I first read The Box of Delights after watching the BBC's excellent adaptation in the mid-80s when I was still at school.  The haunting opening music (taken from Victor Hely-Hutchinson's marvellous Carol Symphony), snowy Chester hills and a tale of magic and adventure caught my imagination straight away. I wanted to be Kay Harker and help old Cole Hawlings to thwart the machinations of the devious Abner Brown and Dame Sylvia Pouncer. I got the paperback for Christmas that year and I read it many times over the following years.

When I was in my early 20s and knew no better I decided to get rid of 'childish' things and gave away the book along with all the old Enid Blyton hardbacks I had! Now that I've properly grown up I'm pleased to say I have a lovely old hardback copy of the book (and its prequel 'The Midnight Folk') as well as the DVD and would recommend it to anyone, no matter what age. Settle down in a comfy chair with just a lamp to read by and prepare to be drawn in to its magical delights.

Tuesday, 6 December 2011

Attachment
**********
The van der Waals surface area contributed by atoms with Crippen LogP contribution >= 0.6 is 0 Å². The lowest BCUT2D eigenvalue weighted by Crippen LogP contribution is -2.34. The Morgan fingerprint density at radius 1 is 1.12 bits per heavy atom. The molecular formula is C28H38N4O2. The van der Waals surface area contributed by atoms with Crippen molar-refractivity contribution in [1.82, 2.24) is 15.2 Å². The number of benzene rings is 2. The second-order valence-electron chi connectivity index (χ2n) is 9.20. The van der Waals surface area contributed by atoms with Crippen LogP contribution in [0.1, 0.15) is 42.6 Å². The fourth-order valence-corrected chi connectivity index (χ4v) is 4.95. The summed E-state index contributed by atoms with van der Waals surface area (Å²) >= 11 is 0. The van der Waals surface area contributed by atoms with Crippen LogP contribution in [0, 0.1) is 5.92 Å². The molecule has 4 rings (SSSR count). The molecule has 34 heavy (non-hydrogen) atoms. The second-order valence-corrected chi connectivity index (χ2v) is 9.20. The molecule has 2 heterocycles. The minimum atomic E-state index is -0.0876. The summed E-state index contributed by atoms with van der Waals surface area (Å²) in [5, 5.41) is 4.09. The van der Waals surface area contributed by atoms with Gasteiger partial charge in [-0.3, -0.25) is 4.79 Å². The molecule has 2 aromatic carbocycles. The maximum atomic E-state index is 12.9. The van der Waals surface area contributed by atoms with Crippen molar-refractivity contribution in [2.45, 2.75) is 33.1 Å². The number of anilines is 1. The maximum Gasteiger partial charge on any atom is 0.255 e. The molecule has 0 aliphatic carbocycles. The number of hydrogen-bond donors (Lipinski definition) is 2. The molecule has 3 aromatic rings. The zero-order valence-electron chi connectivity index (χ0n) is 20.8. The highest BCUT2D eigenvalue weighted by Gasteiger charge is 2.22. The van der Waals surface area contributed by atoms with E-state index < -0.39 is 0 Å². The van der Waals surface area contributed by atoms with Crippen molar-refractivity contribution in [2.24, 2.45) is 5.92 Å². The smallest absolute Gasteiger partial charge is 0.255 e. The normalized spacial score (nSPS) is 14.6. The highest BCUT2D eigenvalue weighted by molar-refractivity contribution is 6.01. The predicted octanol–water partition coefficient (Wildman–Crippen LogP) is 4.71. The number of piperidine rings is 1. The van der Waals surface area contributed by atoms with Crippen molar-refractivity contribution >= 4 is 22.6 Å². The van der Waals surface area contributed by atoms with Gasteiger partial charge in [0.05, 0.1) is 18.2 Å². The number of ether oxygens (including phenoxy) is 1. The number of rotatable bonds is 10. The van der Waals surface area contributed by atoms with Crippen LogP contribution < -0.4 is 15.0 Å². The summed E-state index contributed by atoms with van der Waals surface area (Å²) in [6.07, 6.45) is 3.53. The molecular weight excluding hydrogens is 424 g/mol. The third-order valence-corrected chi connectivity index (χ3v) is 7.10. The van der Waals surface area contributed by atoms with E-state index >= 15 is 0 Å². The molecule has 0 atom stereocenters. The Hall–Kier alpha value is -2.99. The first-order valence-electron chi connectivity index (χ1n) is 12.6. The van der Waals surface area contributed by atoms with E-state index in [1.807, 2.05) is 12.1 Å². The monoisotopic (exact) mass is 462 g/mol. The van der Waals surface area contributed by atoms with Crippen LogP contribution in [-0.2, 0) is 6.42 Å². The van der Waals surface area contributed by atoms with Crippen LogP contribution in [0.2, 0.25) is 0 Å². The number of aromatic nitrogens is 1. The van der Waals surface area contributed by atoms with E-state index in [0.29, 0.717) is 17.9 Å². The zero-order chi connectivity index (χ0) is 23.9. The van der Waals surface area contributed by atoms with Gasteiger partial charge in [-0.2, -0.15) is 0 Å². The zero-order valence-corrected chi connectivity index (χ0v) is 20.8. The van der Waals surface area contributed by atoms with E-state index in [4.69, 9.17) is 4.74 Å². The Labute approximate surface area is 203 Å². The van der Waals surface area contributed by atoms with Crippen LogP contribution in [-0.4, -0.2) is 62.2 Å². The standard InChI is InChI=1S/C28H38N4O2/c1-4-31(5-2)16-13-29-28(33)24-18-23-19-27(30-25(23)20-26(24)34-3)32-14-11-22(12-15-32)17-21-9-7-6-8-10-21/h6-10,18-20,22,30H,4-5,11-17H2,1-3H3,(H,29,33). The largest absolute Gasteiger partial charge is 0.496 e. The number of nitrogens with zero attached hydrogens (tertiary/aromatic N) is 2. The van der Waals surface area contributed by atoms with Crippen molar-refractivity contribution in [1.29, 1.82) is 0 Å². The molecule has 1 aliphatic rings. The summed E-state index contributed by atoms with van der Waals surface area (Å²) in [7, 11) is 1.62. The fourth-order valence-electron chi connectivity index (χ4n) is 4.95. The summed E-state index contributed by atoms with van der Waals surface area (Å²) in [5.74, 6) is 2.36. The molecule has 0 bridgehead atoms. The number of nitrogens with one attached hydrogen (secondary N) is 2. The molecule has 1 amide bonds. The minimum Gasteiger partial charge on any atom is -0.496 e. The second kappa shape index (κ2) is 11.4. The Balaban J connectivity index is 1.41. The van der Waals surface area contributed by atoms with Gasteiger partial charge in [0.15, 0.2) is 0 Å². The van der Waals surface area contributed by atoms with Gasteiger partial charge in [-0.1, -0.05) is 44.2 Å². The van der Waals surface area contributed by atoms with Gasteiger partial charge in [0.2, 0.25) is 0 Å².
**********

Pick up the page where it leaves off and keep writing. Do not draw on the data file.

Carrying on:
Westward Ho!

We were away from Hazel Cottage last weekend for a long weekend in Devon, visiting family.

First stop, Honiton and its antique shops. Most of them are far beyond our simple means but there is one in particular that is crammed with vintage things from vintage fabrics through to old sledge hammers and garden tools. We came away with a lovely pewter candlestick, a cream and green enamel bain-marie, and a lovely little wooden box which we've no idea what we'll do with but we had to give it a home.

Champers Delicatessen in Honiton. 

As luck would have it the cafe we tried for lunch had run out of baked potatoes so we wandered on up the side street and stumbled upon the delightful Champers delicatessen.Nat King Cole was playing, shelves were laden with local produce and a rare thing indeed - gluten free pies and pasties!

Saturday to the market town of Tavistock and it really began to feel like Christmas with the local brass band playing Christmas Carols.

Crebers in Tavistock

Tavistock is also the home of Crebers, a marvellous delicatessen which is always busy but at Christmas was heaving with people.